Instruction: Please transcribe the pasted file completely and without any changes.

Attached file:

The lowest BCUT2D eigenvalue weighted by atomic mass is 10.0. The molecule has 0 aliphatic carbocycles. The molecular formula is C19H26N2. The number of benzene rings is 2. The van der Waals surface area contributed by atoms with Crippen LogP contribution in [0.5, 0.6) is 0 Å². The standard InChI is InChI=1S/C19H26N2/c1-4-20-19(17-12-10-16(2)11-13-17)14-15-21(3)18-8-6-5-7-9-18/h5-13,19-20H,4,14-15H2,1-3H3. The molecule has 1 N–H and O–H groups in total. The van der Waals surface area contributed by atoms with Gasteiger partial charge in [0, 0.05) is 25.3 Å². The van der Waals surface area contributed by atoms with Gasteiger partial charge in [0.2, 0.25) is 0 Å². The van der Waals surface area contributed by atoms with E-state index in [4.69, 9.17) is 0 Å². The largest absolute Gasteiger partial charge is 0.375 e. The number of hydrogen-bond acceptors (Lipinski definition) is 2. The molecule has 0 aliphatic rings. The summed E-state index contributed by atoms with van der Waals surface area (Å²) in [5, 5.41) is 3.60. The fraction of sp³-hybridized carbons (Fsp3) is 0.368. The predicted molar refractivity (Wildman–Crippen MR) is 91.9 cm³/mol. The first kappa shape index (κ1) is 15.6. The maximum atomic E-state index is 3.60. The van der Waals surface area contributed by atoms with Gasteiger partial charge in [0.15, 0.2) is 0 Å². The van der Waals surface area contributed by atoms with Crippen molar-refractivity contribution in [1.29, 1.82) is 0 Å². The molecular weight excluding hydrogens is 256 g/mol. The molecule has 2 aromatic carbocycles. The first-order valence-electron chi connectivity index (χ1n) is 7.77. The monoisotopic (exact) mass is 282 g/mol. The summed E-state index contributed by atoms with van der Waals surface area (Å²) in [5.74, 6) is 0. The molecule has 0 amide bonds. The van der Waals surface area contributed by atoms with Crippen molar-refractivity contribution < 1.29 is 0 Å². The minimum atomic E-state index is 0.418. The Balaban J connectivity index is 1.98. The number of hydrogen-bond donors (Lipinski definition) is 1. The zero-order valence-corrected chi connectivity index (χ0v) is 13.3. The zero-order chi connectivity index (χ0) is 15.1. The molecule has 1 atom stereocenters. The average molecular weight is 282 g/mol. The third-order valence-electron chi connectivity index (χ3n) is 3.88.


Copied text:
The lowest BCUT2D eigenvalue weighted by atomic mass is 10.0. The molecule has 0 aliphatic carbocycles. The molecular formula is C19H26N2. The number of benzene rings is 2. The van der Waals surface area contributed by atoms with Crippen LogP contribution in [0.5, 0.6) is 0 Å². The standard InChI is InChI=1S/C19H26N2/c1-4-20-19(17-12-10-16(2)11-13-17)14-15-21(3)18-8-6-5-7-9-18/h5-13,19-20H,4,14-15H2,1-3H3. The molecule has 1 N–H and O–H groups in total. The van der Waals surface area contributed by atoms with Gasteiger partial charge in [0, 0.05) is 25.3 Å². The van der Waals surface area contributed by atoms with Gasteiger partial charge in [0.2, 0.25) is 0 Å². The van der Waals surface area contributed by atoms with E-state index in [4.69, 9.17) is 0 Å². The largest absolute Gasteiger partial charge is 0.375 e. The number of hydrogen-bond acceptors (Lipinski definition) is 2. The molecule has 0 aliphatic rings. The summed E-state index contributed by atoms with van der Waals surface area (Å²) in [5, 5.41) is 3.60. The fraction of sp³-hybridized carbons (Fsp3) is 0.368. The predicted molar refractivity (Wildman–Crippen MR) is 91.9 cm³/mol. The first kappa shape index (κ1) is 15.6. The maximum atomic E-state index is 3.60. The van der Waals surface area contributed by atoms with Gasteiger partial charge in [0.15, 0.2) is 0 Å². The van der Waals surface area contributed by atoms with Crippen molar-refractivity contribution in [1.29, 1.82) is 0 Å². The molecular weight excluding hydrogens is 256 g/mol. The molecule has 2 aromatic carbocycles. The first-order valence-electron chi connectivity index (χ1n) is 7.77. The monoisotopic (exact) mass is 282 g/mol. The summed E-state index contributed by atoms with van der Waals surface area (Å²) in [5.74, 6) is 0. The molecule has 0 amide bonds. The van der Waals surface area contributed by atoms with Crippen molar-refractivity contribution < 1.29 is 0 Å². The minimum atomic E-state index is 0.418. The Balaban J connectivity index is 1.98. The number of hydrogen-bond donors (Lipinski definition) is 1. The zero-order valence-corrected chi connectivity index (χ0v) is 13.3. The zero-order chi connectivity index (χ0) is 15.1. The molecule has 1 atom stereocenters. The average molecular weight is 282 g/mol. The third-order valence-electron chi connectivity index (χ3n) is 3.88.